A biphasic memory curve in the chambered nautilus, Nautilus pompilius L. (Cephalopoda: Nautiloidea)

  title={A biphasic memory curve in the chambered nautilus, Nautilus pompilius L. (Cephalopoda: Nautiloidea)},
  author={Robyn J. Crook and Jennifer Basil},
  journal={Journal of Experimental Biology},
  pages={1992 - 1998}
  • R. Crook, J. Basil
  • Published 15 June 2008
  • Biology, Environmental Science, Psychology
  • Journal of Experimental Biology
SUMMARY Cephalopods are an exceptional taxon for examining the competing influences of ecology and evolutionary history on brain and behaviour. Coleoid cephalopods (octopuses, cuttlefishes and squids) have evolved specialised brains containing dedicated learning and memory centres, and rely on plastic behaviours to hunt prey effectively and communicate intricate visual displays. Their closest living relative, the primitive nautilus, is the sole remnant of an ancient lineage that has persisted… 
– We apply the synthetic approach to the study of learning in the ancient cephalopod nautilus pompilius, l. as a way of understanding how the complex brain and behaviors may have evolved in its more
Flexible Spatial Orientation and Navigational Strategies in Chambered Nautilus
Testing whether Nautilus pompilius could learn to navigate towards a goal location using either visual cues or motor responses indicates that animals relied both on proximate and distant visual cues to orient but did not use egocentric cues, a somewhat surprising finding given that nautilus spends most of its time in near darkness.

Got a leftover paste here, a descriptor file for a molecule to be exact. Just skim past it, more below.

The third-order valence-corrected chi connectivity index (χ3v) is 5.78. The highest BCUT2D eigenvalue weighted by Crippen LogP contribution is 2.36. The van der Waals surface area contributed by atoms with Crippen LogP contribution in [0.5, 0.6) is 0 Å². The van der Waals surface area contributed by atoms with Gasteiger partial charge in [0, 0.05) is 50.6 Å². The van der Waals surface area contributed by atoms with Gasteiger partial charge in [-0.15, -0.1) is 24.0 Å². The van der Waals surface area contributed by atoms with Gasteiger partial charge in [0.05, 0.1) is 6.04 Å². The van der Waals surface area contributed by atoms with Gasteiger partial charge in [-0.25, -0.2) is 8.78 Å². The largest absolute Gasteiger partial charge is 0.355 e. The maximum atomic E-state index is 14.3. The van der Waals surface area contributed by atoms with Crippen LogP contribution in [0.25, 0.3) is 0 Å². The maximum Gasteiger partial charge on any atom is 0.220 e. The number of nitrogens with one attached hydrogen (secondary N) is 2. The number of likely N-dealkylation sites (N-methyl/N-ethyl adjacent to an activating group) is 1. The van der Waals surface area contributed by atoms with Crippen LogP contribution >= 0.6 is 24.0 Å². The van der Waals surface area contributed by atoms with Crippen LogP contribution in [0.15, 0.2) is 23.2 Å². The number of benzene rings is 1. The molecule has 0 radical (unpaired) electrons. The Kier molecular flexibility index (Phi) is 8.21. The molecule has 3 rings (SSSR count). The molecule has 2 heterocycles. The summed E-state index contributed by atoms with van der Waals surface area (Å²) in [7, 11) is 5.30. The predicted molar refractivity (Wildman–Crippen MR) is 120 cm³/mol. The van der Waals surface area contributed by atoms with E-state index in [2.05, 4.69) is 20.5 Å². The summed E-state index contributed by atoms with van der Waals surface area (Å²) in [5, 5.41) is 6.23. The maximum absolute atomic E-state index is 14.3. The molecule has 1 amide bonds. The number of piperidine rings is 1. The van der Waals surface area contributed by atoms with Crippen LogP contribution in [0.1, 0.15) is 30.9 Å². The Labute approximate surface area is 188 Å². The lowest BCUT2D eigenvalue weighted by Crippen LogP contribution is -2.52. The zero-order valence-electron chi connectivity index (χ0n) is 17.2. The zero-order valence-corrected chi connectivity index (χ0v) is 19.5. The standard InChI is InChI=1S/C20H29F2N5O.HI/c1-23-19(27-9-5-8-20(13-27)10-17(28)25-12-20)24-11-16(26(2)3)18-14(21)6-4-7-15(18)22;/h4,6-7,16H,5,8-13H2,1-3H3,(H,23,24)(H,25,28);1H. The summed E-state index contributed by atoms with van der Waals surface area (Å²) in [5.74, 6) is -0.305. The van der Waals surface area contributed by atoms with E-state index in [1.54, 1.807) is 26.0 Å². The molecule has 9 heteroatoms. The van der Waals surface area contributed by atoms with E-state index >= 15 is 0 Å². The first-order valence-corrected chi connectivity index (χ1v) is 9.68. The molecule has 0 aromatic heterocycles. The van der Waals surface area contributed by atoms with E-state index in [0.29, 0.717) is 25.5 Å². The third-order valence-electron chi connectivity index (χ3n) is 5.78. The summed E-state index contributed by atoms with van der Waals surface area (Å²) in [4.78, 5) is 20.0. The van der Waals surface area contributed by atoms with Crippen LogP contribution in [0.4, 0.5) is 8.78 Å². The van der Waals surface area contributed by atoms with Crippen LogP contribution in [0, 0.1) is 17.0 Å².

Foraging and scavenging in nautilus (Nautilus sp.) L. (Cl. Cephalopoda)
It is shown that nautiluses display a stereotyped set of search postures in the wild, suggesting it is a natural and functional reflex in nautilus, and can be replicated under controlled conditions.
Ontogenetic and Experience-Dependent Changes in Defensive Behavior in Captive-Bred Hawaiian Bobtail Squid, Euprymna scolopes
This study shows that captive bred juvenile and adult E. scolopes produce robust, repeatable defensive behaviors when placed in an exposed environment and presented with a visual threat, and suggests that the lack of long-term memory in adult squid may be related to their less escalated initial response to the mimic, and thus indicates less motivation to retain memory and not necessary inability to form memory.
Lost in phototransduction: a few facts and hypotheses on cephalopod photoresponse.
A 92 kDa protein, which is homologous to the Drosophila transient receptor potential (TRP) gene, is the most likely mediator of light-induced currents in cephalopods and a number of models which explain the mechanism whereby cEPhalopod TRP channel is gated by light will be discussed.
Evidence of learning and memory in the juvenile dwarf cuttlefish Sepia bandensis.
DanioVision can be used to assess multiple components of dynamic responses that are not measurable by direct observation alone and provide new evidence that strike inhibition is the product of learning, and not motor fatigue.
Preface to Molluscan Neurobiology: Recent Advances and New Vistas
  • P. Katz
  • Biology
    Brain, Behavior and Evolution
  • 2009
This special issue arose from a conference entitled ‘Molluscan Neuroscience: Recent Advances and New Vistas’, which was held February 12th–15th, 2009, in Old San Juan, Puerto Rico and attracted about 100 participants and presents extremely interesting, provocative, and controversial views about how mollus can neuroscience fits into a general view of neuroscience.
The Evolution of Flexible Behavioral Repertoires in Cephalopod Molluscs